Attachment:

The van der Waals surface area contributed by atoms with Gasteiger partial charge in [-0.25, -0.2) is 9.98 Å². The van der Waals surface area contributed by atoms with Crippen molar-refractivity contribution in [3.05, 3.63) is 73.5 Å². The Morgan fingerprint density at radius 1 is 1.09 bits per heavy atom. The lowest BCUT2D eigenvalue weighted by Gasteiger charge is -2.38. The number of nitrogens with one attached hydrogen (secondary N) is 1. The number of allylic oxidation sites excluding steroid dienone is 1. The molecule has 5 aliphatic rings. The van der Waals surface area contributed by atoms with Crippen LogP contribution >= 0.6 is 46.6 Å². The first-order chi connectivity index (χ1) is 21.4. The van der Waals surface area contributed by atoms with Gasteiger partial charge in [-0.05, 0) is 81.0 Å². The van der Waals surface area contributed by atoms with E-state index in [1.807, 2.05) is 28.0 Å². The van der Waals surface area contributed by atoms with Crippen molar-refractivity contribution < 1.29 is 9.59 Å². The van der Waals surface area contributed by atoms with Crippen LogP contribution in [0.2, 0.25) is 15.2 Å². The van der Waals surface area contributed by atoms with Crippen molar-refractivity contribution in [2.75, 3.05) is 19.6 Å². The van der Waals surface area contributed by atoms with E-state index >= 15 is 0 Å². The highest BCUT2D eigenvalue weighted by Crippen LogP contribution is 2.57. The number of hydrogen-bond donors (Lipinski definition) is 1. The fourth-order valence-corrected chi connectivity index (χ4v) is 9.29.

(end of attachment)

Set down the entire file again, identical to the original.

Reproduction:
The van der Waals surface area contributed by atoms with Gasteiger partial charge in [-0.25, -0.2) is 9.98 Å². The van der Waals surface area contributed by atoms with Crippen molar-refractivity contribution in [3.05, 3.63) is 73.5 Å². The Morgan fingerprint density at radius 1 is 1.09 bits per heavy atom. The lowest BCUT2D eigenvalue weighted by Gasteiger charge is -2.38. The number of nitrogens with one attached hydrogen (secondary N) is 1. The number of allylic oxidation sites excluding steroid dienone is 1. The molecule has 5 aliphatic rings. The van der Waals surface area contributed by atoms with Crippen LogP contribution >= 0.6 is 46.6 Å². The first-order chi connectivity index (χ1) is 21.4. The van der Waals surface area contributed by atoms with Gasteiger partial charge in [-0.05, 0) is 81.0 Å². The van der Waals surface area contributed by atoms with E-state index in [1.807, 2.05) is 28.0 Å². The van der Waals surface area contributed by atoms with Crippen molar-refractivity contribution < 1.29 is 9.59 Å². The van der Waals surface area contributed by atoms with Crippen LogP contribution in [0.2, 0.25) is 15.2 Å². The van der Waals surface area contributed by atoms with Crippen molar-refractivity contribution in [2.75, 3.05) is 19.6 Å². The van der Waals surface area contributed by atoms with E-state index >= 15 is 0 Å². The highest BCUT2D eigenvalue weighted by Crippen LogP contribution is 2.57. The number of hydrogen-bond donors (Lipinski definition) is 1. The fourth-order valence-corrected chi connectivity index (χ4v) is 9.29.